After roughly six hours of testimony and less than 30 minutes of deliberations, a Clark County coroner’s jury found excusable Las Vegas police officer Kevin Koval’s actions that led to the death of Dustin James Boone Nov. 4.
Koval applied what is known as a lateral vascular neck restraint following a struggle at Boone’s home. Police were called to the scene by a state mental health worker after she became concerned Boone might not have taken the medicines he used to address schizophrenia and bipolar disorder.
Boone’s family is not happy. Their attorney, John Burton of Pasadena, Calif., said now that the family has heard the entire story, they can decide whether to pursue a civil wrongful death lawsuit.
The incident began when Melanie Torres, at the time an Easter Seals mental health worker under contract with the state, called police after checking on Boone, who died on the eve of his 30th birthday.
According to Torres’ testimony, Boone was normally “easygoing and eager to please,” but he didn’t always take the psychotropic and anti-depressant medicines doctors prescribed.
Torres said there were strong indicators Boone was off his meds the day he died. She said he didn’t recognize her when she arrived at his home to check on him in the early evening.
Torres’ supervisors decided to contact police and have them transport Boone to a facility that handles mental health patients.
Koval and officers Jerry Ybarra and Michael Rowley all testified Boone, who stood about 5 feet, 9 inches tall and weighed more than 340 pounds, was naked, wearing only a pair of black-framed sunglasses when they entered his home.
A struggle ensued that continued on Boone’s back patio. Boone, they said, exhibited tremendous strength and would not allow police to handcuff him.
After several minutes of struggle, Koval applied the neck restraint from behind and Ybarra and Rowley were able to place the man in handcuffs. Boone never regained consciousness and died.
According to Dr. Lary Simms, a forensic pathologist with the coroner’s office, Boone died of cardiopulmonary arrest due to neck restraint.
However, Simms told jurors the injuries to Boone’s neck were not all attributable to the neck restraint. The trachea was not damaged, which he said is normal when the maneuver is properly deployed. In ideal circumstances, he said, a person subjected to such a hold would lose consciousness in a matter of seconds but would survive.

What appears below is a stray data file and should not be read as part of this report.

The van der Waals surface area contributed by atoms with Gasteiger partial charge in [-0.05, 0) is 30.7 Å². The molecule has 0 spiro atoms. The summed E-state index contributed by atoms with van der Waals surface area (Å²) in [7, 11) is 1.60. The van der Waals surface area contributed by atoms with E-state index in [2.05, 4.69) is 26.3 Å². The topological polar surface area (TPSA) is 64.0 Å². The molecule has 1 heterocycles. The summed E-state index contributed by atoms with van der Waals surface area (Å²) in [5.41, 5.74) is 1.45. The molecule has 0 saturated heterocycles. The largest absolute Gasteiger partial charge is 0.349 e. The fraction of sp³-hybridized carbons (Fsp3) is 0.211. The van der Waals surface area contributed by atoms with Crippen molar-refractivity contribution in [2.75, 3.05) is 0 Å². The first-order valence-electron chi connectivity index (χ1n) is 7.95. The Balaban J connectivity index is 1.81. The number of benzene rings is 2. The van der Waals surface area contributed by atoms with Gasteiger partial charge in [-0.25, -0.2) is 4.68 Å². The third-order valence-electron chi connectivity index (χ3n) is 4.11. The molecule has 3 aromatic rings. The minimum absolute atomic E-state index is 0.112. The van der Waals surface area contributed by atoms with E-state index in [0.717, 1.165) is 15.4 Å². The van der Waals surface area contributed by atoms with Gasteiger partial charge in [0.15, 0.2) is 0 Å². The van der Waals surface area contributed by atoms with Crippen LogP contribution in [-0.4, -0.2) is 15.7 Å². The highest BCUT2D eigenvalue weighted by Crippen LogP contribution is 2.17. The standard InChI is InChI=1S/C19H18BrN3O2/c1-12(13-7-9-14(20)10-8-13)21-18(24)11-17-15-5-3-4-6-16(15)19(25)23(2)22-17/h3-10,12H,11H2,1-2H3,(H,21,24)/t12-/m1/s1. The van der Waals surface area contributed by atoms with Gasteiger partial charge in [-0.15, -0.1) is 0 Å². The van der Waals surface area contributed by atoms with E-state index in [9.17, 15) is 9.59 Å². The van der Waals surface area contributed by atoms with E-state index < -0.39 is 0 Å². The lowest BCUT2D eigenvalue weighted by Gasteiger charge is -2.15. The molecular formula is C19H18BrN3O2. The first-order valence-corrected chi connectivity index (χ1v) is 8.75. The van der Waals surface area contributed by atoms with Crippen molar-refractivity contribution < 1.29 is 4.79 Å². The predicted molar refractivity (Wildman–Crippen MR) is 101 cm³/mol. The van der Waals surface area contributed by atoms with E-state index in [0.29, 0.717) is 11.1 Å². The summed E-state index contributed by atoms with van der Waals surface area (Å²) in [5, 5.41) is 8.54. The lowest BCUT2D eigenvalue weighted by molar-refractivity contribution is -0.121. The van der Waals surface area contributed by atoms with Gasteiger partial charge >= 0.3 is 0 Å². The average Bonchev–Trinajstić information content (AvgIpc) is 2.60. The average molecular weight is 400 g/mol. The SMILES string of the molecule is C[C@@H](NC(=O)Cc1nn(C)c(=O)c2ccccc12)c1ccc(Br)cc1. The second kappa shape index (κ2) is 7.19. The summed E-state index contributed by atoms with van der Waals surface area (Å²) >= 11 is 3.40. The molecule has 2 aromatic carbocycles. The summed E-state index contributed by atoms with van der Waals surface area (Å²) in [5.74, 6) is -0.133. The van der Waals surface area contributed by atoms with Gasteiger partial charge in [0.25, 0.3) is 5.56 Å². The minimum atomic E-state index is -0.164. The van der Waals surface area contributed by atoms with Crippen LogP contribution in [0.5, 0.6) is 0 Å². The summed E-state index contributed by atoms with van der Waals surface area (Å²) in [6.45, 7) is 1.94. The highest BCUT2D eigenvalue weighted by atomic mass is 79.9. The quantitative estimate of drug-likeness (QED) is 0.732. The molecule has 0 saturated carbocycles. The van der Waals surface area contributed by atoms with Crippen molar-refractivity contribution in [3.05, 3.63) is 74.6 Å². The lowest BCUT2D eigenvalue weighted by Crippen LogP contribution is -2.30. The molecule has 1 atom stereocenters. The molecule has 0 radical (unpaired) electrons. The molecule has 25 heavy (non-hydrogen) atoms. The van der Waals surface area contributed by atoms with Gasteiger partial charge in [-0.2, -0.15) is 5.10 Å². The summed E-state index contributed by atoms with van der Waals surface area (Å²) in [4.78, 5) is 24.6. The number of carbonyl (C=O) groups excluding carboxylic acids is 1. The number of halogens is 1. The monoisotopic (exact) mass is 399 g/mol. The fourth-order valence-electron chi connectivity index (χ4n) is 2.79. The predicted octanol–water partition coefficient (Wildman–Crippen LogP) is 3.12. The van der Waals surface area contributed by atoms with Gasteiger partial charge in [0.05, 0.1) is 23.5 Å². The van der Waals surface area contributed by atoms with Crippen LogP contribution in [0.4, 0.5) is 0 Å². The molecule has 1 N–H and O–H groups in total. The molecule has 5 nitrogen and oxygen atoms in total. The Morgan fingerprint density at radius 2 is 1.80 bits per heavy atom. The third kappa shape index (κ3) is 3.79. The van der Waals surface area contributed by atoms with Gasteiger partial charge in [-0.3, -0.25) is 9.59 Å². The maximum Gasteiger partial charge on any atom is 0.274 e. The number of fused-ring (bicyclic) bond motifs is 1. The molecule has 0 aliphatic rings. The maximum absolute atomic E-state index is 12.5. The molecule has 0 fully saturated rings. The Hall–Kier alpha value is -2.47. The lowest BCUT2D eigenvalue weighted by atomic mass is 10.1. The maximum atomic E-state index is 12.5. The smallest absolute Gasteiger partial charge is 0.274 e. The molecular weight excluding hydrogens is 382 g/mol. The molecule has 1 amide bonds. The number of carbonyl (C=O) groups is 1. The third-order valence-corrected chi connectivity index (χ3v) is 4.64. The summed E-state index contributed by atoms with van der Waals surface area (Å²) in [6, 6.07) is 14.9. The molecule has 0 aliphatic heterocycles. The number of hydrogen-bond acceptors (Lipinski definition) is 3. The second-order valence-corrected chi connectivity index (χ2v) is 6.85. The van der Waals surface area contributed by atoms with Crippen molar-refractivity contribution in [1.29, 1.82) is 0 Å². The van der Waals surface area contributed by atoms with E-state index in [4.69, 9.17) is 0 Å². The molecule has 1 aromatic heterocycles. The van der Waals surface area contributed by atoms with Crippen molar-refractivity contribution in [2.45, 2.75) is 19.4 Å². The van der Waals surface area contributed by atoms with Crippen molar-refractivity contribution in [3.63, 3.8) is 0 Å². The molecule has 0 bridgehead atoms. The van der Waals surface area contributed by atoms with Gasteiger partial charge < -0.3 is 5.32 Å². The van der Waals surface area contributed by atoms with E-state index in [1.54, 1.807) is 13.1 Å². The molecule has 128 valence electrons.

Although there was bruising to the back of the neck and near the spinal column due to the pressure Koval applied, Simms said the majority of injuries to Boone were the result of the insertion of a breathing aid and other resuscitation efforts. Deaths that do occur following the move are normally attributed to underlying health conditions or an improperly applied hold, Simms said.
Simms said Boone’s heart was abnormally enlarged and his liver was also enlarged. No illegal substances were detected in Boone’s system, said Simms, but the enlarged heart could have played a key role in his death.
Koval, Ybarra and Rowley are all veteran officers and have received specialized training to deal with people who have mental disorders. They are members of the department’s Crisis Intervention Team.
Their mission that night was not to arrest Boone, each testified, but to take him into custody and transport him to a hospital or mental health facility so he couldn’t hurt himself or others.
The officers each testified they were concerned Boone was suicidal and was trying to blow up his home by turning on the gas to the fireplace.
“He wasn’t trying to hurt himself or anyone else,” Boone’s father, James, said after the hearing. “His birthday was the next day. He was excited. He knew we were going to take him (out) and he didn’t want to go to the hospital.”
The elder Boone said his son was watching game 6 of the World Series prior to the fatal altercation. “He was a sweet, sweet kid, watching some baseball. He wasn’t looking for trouble.”
Officer Ybarra testified Boone was showing signs of being in “extreme delirium,” and was unable to realize the men were police and there to help him. Ybarra said Boone kept saying “you’re here to hurt me,” and “what are you doing here.” Persons in such a high state of agitation, he said, are at a high risk of sudden death because they expend significant amounts of energy in a short period of time.
Boone’s mother was reduced to tears when she spoke of the night her son died. “The state called and told me these police were trained to deal with people like D.J. They said he was going to be fine,” said Dorothy Boone. “The next time they call and said, ‘you better come. He’s on a gurney and he’s not breathing.’”
Paramedic Amanda Meagher said she and her partner, along with the three police officers, tried valiantly to revive Boone.
“He took a deep breath, exhaled and his head just kind of tilted to the side,” Koval testified in describing Boone’s final moment.
Contact Doug McMurdo at firstname.lastname@example.org or 702-380-8135.